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Report reveals rising Tobacco Industry Interference in policy-making in South Africa

Publish Date:

November 21, 2023

Johannesburg, South Africa, 17 Nov 2023 – A new report reveals that the South African government has failed to adequately guard against interference from the tobacco industry in policy-making, as stipulated under Article 5.3 of the World Health Organization Framework Convention on Tobacco Control (WHO FCTC). The 2023 Tobacco Industry Interference Index Report for South Africa indicates a worrying increase in tobacco industry influence, with the country’s score dropping by three points since 2021. The report was launched by the National Council Against Smoking (NCAS) in Pretoria on Thursday.

Dr Sharon Nyatsanza, Deputy Director of the National Council Against Smoking (NCAS), says, “The bottom line for tobacco companies is profit. Unfortunately, these profits often come at the expense of human lives. To maintain their revenue streams, these companies need more people addicted to nicotine and more individuals continuing to smoke.”

The annual review of the index evaluates how effectively governments are safeguarding public health policies from the influence of tobacco companies. Key findings of the report indicate that:

  • South Africa’s score in the Index has declined from 61 in 2021 to 64 in 2023.

  • Delays in policy reforms continue to benefit tobacco companies, including a four-and-a-half-year delay in passing the Tobacco Products and Electronic Delivery Systems Control Bill, 2022.  Tobacco and e-cigarette companies have benefited from the non-regulation of e-cigarettes.

  • Tobacco companies increasingly target non-health sectors of government, underscoring the need to raise awareness about industry interference across all government branches.

  • Instead of partnering directly with the government, tobacco companies often sponsor organisations that work closely with government institutions.

  • Unnecessary interactions between tobacco companies and government officials are on the rise.

  • South Africa continues to perform poorly in implementing Article 5.3 of the WHO FCTC, lacking a code of conduct for government officials’ interactions with tobacco companies, transparency requirements, and evidence of non-health departments’ awareness of tobacco industry interference.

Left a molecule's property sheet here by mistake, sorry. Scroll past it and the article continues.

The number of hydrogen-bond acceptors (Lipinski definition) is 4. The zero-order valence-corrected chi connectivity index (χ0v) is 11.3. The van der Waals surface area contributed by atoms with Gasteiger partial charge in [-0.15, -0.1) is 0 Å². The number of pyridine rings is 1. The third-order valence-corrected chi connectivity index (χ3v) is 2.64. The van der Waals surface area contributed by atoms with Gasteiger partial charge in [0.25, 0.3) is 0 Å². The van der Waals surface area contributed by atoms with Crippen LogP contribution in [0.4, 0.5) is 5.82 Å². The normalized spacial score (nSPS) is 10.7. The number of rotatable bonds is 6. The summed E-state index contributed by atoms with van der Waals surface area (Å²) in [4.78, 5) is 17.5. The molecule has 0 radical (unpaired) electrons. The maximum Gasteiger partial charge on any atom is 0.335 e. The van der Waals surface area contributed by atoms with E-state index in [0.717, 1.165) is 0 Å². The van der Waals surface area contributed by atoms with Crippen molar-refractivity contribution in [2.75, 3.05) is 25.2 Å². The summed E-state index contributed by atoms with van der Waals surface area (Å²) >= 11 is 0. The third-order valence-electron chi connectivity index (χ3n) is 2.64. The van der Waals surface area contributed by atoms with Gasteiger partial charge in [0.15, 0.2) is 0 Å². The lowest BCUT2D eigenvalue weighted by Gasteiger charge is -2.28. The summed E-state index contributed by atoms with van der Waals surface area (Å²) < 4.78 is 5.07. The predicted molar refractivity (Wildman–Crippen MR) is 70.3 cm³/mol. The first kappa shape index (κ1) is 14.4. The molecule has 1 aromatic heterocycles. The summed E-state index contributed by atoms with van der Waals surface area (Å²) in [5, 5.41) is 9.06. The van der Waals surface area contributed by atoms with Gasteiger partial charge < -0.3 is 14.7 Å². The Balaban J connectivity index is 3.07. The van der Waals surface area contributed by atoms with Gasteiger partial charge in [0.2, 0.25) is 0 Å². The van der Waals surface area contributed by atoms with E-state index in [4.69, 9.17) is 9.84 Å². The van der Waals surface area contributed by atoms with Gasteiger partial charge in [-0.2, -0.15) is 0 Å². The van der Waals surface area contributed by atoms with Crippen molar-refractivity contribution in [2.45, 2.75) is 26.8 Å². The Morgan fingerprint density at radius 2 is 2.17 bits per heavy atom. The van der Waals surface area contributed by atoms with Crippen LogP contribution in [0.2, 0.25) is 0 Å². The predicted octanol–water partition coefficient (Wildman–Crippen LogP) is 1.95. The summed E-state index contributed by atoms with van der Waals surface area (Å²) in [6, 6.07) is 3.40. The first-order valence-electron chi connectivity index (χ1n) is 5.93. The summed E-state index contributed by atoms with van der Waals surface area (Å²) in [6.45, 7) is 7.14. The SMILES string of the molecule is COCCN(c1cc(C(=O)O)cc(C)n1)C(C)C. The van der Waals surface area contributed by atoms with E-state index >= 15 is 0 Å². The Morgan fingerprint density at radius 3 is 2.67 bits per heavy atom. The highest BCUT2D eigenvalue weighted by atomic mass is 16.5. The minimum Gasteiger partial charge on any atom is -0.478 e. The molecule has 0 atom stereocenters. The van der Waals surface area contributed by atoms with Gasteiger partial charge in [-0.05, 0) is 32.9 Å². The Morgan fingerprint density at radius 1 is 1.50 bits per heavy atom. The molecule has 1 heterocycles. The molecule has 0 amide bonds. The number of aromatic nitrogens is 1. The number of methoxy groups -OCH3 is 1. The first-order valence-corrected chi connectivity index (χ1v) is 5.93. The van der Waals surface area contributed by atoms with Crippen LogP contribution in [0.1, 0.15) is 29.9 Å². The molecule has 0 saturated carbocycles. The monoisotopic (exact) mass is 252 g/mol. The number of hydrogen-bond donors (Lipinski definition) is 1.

“The tobacco industry remains the greatest barrier to implementing effective tobacco control policies,” Dr. Nyatsanza adds. “Without strong action from the government, the industry will continue to use its economic power to challenge, delay, and dilute efforts aimed at reducing tobacco consumption.”

The report recommends fast-tracking the new Tobacco Products and Electronic Delivery Systems Control Bill [B33-2022], banning all forms of contributions from the tobacco industry, developing a comprehensive awareness campaign for government officials on tobacco industry interference tactics, and ensuring transparency in all interactions between the tobacco industry and the government.

These measures are fully supported by the members of Protect our Next, including South Africa’s leading healthcare and community Non-Profit organisations which play a crucial role in this battle against tobacco industry interference. Partners include NCAS, the Cancer Association of South Africa (CANSA), the South African Medical Research Council (SAMRC), the Heart and Stroke Foundation South Africa (HSFSA), the South African Tobacco Free Youth Forum (SATFYF) and The Africa Centre For Tobacco Industry Monitoring and Policy Research (ATIM). “Our mission aligns with the objectives laid out in the report,” says Nyatsanza. “Protect our Next aims to foster a tobacco-free generation by actively campaigning against tobacco industry marketing tactics, and advocating for robust tobacco control policies including passing the Tobacco Control Bill.”

Dr. Nyatsanza concludes, “The responsibility to protect citizens from tobacco industry interference lies with the entire government, not just a single department.”

The S.A Tobacco Industry Interference Index is available HERE.

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